5. This is is a love letter to Oyeyemi, a full-fledged romanticization of her being, her words. I am in constant awe of the way she uses language to create life, to privy us into the complexity of the human psyche, of the ways in which personalities come about. She is the connection between magic and the real. She gives names to the unexplained. They become almost as familiar as home even if it has a mind of its own. She personalizes even the most insignificant characters. There is no sort of filler for the sake of a word count. She knows that every character is imperative, real and this is what makes her world-building seem all the more real and present. 

6. When Oyeyemi’s work gets compared to that of white writers, it erases the nuances of her identity and how it dictates her writing. Black people, especially black girls, have this hyper-awareness of the world, a direct effect of anti-blackness. The way we see the world differs from the way whiteness navigates the world. We’re hyper-aware of personalities, the way people react to whatever we put out into the world, attuned to people’s tics and nuances. White people are only attuned to other white people. We’re aware of everyone and it is why Helen Oyeyemi’s work is unlike any other. I would compare her more to Toni Morrison or Zadie Smith, women who are specialists of the human mind. Not that I want to ghettoize black female authors but I think it would ahistorical to compare and lump black women authors with their white counterparts and present it an equal comparison. It's also setting white authors as the standard/paradigm of quality literature and trying to make her work palatable to white audiences which is driven by racism whether you want to admit to it or not. And to water down her genius to make others comfortable to her blackness does a disservice to her.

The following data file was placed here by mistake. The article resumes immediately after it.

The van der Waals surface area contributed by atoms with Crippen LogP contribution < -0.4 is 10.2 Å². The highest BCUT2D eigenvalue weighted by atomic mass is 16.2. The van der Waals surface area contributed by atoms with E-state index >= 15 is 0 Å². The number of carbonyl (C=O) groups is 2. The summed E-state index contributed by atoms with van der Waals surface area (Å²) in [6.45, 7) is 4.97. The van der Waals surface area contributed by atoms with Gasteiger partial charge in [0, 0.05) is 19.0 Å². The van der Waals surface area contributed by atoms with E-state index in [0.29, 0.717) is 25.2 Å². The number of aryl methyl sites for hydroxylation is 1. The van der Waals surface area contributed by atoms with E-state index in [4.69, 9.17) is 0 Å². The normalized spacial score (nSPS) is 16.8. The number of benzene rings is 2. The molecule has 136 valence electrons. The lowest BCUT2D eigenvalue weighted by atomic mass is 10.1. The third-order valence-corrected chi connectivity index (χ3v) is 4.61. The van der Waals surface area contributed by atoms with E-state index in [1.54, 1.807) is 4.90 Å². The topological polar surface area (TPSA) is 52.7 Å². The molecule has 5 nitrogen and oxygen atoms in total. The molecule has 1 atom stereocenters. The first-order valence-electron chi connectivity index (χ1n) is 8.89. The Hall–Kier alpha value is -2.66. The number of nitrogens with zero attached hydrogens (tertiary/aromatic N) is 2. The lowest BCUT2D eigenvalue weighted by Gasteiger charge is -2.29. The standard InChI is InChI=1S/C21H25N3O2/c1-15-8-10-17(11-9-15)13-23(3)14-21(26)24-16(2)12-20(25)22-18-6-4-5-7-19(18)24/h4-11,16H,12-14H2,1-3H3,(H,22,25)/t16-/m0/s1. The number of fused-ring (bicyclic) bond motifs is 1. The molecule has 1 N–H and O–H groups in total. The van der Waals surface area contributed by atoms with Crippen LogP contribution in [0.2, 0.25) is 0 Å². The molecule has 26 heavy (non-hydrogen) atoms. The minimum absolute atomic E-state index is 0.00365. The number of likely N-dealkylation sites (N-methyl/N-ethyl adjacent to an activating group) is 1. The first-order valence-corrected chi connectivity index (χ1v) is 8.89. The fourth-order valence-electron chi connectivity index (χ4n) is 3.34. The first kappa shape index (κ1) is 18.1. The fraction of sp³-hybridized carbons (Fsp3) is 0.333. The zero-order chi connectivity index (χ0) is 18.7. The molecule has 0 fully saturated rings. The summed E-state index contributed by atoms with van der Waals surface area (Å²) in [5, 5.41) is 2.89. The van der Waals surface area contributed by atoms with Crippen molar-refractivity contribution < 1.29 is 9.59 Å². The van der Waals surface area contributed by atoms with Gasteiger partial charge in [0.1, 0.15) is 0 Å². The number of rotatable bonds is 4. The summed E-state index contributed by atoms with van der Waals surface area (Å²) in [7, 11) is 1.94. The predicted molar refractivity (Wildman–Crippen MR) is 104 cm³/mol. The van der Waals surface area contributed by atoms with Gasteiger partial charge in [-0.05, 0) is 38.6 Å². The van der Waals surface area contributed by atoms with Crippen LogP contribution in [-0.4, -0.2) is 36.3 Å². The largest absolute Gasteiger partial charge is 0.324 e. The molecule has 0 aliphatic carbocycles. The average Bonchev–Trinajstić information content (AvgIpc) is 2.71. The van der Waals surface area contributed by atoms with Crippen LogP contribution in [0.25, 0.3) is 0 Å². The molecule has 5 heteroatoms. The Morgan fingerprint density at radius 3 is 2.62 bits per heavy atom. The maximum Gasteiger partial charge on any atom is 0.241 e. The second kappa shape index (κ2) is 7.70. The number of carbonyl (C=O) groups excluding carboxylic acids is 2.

7. Even though I think comparing authors to each does a disservice to either author and is a lazy practice, I  would be more inclined to compare her to the likes of Toni Morrison and Zadie than Edgar Allen Poe because there is more of a historical connection between these black women and Helen Oyeyemi. Toni Morrison, with her book “Beloved” paved the way for works such as Oyeyemi’s Icarus Girl and The Opposite House, who intertwine the supernatural with the black existence.  No matter if Oyeyemi’s work is depicting white people (such as with White is for Witching and Mr. Fox) or not there will always be something intrinsically black about it that just cannot be compared to that of white authors. 

8. However, I don't want to make this about white people. This is an ode, a sonnet, a love letter to one of my idols, someone who drives me to move forward and not be afraid to live in my blackness and create anything as far as my imagination takes me.  This is a thank you to helping me discover that anything is possible.

9. Thank you, Helen Oyeyemi.